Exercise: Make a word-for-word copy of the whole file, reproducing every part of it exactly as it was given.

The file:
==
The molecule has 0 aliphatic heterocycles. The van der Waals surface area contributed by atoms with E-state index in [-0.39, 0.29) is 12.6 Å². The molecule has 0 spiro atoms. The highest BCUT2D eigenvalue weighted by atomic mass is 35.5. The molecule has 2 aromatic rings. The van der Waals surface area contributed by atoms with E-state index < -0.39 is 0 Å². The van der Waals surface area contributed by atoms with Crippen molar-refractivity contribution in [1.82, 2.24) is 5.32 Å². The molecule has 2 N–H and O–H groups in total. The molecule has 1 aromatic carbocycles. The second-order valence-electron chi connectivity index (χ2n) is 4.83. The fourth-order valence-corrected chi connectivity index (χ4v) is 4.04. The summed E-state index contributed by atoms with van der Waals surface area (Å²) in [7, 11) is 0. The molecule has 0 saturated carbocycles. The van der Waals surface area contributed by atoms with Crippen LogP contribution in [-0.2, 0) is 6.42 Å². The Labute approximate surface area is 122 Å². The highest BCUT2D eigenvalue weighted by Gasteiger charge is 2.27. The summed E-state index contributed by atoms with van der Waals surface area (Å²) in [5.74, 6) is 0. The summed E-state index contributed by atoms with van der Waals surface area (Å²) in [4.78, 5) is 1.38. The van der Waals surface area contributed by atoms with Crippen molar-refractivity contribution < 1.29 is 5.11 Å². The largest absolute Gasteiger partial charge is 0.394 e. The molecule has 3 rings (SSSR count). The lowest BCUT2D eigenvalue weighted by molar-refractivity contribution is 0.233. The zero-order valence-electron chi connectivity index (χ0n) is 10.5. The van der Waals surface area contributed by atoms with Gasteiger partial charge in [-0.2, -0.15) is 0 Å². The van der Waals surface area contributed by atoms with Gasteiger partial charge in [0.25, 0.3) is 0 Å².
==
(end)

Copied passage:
The molecule has 0 aliphatic heterocycles. The van der Waals surface area contributed by atoms with E-state index in [-0.39, 0.29) is 12.6 Å². The molecule has 0 spiro atoms. The highest BCUT2D eigenvalue weighted by atomic mass is 35.5. The molecule has 2 aromatic rings. The van der Waals surface area contributed by atoms with E-state index < -0.39 is 0 Å². The van der Waals surface area contributed by atoms with Crippen molar-refractivity contribution in [1.82, 2.24) is 5.32 Å². The molecule has 2 N–H and O–H groups in total. The molecule has 1 aromatic carbocycles. The second-order valence-electron chi connectivity index (χ2n) is 4.83. The fourth-order valence-corrected chi connectivity index (χ4v) is 4.04. The summed E-state index contributed by atoms with van der Waals surface area (Å²) in [7, 11) is 0. The molecule has 0 saturated carbocycles. The van der Waals surface area contributed by atoms with Crippen LogP contribution in [-0.2, 0) is 6.42 Å². The Labute approximate surface area is 122 Å². The highest BCUT2D eigenvalue weighted by Gasteiger charge is 2.27. The summed E-state index contributed by atoms with van der Waals surface area (Å²) in [5.74, 6) is 0. The summed E-state index contributed by atoms with van der Waals surface area (Å²) in [4.78, 5) is 1.38. The van der Waals surface area contributed by atoms with Crippen molar-refractivity contribution < 1.29 is 5.11 Å². The largest absolute Gasteiger partial charge is 0.394 e. The molecule has 3 rings (SSSR count). The lowest BCUT2D eigenvalue weighted by molar-refractivity contribution is 0.233. The zero-order valence-electron chi connectivity index (χ0n) is 10.5. The van der Waals surface area contributed by atoms with Gasteiger partial charge in [-0.2, -0.15) is 0 Å². The van der Waals surface area contributed by atoms with Gasteiger partial charge in [0.25, 0.3) is 0 Å².